What Jose Mourinho Must Learn From Sir Alex Ferguson at Manchester United
It is well known that Jose Mourinho is on borrowed time at Manchester United, especially with Manchester City playing so well and even Liverpool looking like they can mount a decent Premier League title challenge.
The fact that United are being written off with just two games of the season played and after just one defeat tells its own story. Mourinho was clearly given a vote of no confidence by the board in the transfer market and the players' dissent towards him (think of Paul Pogba's cryptic interview) shows things are not right at Old Trafford.
Of course, United fans are used to this. Ever since Sir Alex Ferguson left in 2013, it has all gone downhill. Countless articles have been written on what David Moyes and Louis van Gaal did wrong and, in some ways, Mourinho is repeating those mistakes.
He has alienated the players (particularly big-name stars) and creating a culture of fear and negativity among the players. Perhaps justifiably, Mourinho has come in for a lot of stick and criticism from the ex-players and pundits, though perhaps the answers to United's problems are actually a lot simpler than most people think.
All they have to do is to return to the tactics and strategies that served them so well in the Sir Alex Ferguson era. Whether Mourinho chooses to do this is a different matter, given how famously stubborn and rigid he can be.
Whereas Mourinho seems to create a culture of fear among the players, making them scared to attack and jittery in defence, Sir Alex created a culture of fear among the opposition. It's often been cited that before opponents played United (particularly at Old Trafford) that they were beaten before the game had even started.
It's no wonder when you were facing a team full of stars such as Wayne Rooney, Cristiano Ronaldo, Ryan Giggs, Paul Scholes, and Rio Ferdinand. The names Pogba, Alexis Sanchez, and Romelu Lukaku don't command quite the same level of fear.
These days when a team plays United it seems that if they want it more then they will be victorious no matter how inferior they may be. This has certainly been the case with Brighton and, on many other occasions, during Mourinho's tenure (Sevilla, Huddersfield etc.).
What tactics can Mourinho employ?
The fear factor is just not there anymore. How can Mourinho restore that?
Again the answer is easy, go back towards what served the club so well in the past. Under Sir Alex Ferguson, from a purely tactical point of view, he would opt for a traditional 4-4-2 formation most times.
He was always a fan of at least two strikers up front. It's no wonder given some of the attacking partnerships he's had over the years - Rooney and Ronaldo, Cole and Yorke, Rooney and Van Persie, the list goes on.
On other occasions, he would go for a 4-3-3, in particular during the 2007/08 season when he had Rooney, Ronaldo and Tevez all firing goals in. That kind of forward line put fear into the opposition.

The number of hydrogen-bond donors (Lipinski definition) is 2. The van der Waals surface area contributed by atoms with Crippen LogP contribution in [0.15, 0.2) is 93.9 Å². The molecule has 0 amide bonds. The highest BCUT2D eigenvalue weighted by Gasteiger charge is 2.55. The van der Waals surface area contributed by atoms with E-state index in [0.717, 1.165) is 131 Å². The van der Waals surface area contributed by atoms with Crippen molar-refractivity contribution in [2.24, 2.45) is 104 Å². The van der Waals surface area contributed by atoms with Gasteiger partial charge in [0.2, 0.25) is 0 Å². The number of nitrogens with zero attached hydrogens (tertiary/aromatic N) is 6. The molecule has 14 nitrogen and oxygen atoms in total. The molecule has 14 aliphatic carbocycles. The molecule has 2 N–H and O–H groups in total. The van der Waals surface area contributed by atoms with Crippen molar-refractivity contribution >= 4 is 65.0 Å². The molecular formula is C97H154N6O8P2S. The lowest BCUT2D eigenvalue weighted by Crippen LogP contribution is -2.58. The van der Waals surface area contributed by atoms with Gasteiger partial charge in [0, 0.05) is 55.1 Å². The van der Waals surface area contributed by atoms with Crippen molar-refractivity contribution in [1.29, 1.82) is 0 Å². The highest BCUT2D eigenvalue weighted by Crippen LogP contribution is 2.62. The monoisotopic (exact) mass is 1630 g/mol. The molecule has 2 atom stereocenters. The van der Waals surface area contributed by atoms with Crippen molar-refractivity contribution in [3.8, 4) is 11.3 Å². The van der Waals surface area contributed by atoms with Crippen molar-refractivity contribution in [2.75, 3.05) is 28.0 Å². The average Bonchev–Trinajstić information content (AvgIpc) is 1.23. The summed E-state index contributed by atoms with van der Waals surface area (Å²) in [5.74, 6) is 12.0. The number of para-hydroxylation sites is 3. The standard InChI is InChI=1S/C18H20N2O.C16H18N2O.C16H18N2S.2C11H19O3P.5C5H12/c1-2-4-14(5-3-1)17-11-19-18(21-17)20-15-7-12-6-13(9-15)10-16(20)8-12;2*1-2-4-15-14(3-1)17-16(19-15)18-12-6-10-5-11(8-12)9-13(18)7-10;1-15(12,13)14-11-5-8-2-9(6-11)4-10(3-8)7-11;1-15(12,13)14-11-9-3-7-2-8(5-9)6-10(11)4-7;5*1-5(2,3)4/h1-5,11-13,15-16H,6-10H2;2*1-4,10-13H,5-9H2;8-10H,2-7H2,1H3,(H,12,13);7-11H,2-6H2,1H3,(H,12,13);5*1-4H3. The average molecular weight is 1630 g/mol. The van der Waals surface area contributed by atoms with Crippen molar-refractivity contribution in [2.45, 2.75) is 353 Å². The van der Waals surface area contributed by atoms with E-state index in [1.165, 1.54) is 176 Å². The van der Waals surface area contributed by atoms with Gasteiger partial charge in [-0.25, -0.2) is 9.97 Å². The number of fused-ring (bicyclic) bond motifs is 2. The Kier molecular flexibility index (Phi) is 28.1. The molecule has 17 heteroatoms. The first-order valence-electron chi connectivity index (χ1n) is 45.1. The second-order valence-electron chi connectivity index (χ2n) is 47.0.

Conversely, Mourinho is more in favour of a solitary striker up front, often Lukaku. However, he has plenty of forwards to make reverting to a more old-school formation like 4-4-2 or an attacking 4-3-3 feasible and it would do a lot of good for United's morale and for the fans as well.
It would address a lot of United's issues, which are mainly in the attacking department. Last season, United were even outscored by a struggling, sixth-placed Arsenal in the Premier League which shows just how modest their goals return was.
Mourinho needs to approach games like Sir Alex
That covers the changes that need to be made from a purely tactical point of view, but there clearly also needs to be a change in approach. The biggest criticism of Mourinho when judging him against Sir Alex is that his brand of football is anathema to the club's traditions and that criticism may actually be warranted.
Under Sir Alex, the emphasis was on United to attack, which explains the number of comeback victories that they enjoyed. They would blow teams away and particularly enjoyed continued success against the smaller sides, simply because they could not cope with United's attacking resources.
United's attacking approach under Ferguson paid dividends and they often enjoyed extended unbeaten runs against sides - they went 11 years unbeaten against Spurs between 2001 and 2012. It's hard to imagine that sort of run ever happening against anyone these days, particularly against a team of the quality of Tottenham Hotspur.
Even though he probably won't, Mourinho needs to go back to United's attacking principles and actually look to attack teams rather than sit on a one-goal lead and play with one striker up front. If he went for a more attacking approach, then perhaps that would give more confidence to his players, the majority of whom look like they are playing with very little confidence right now.
If Mourinho listened to this advice, it might actually be enjoyable to watch United again and it's been a long time since it was actually exciting to watch the Reds.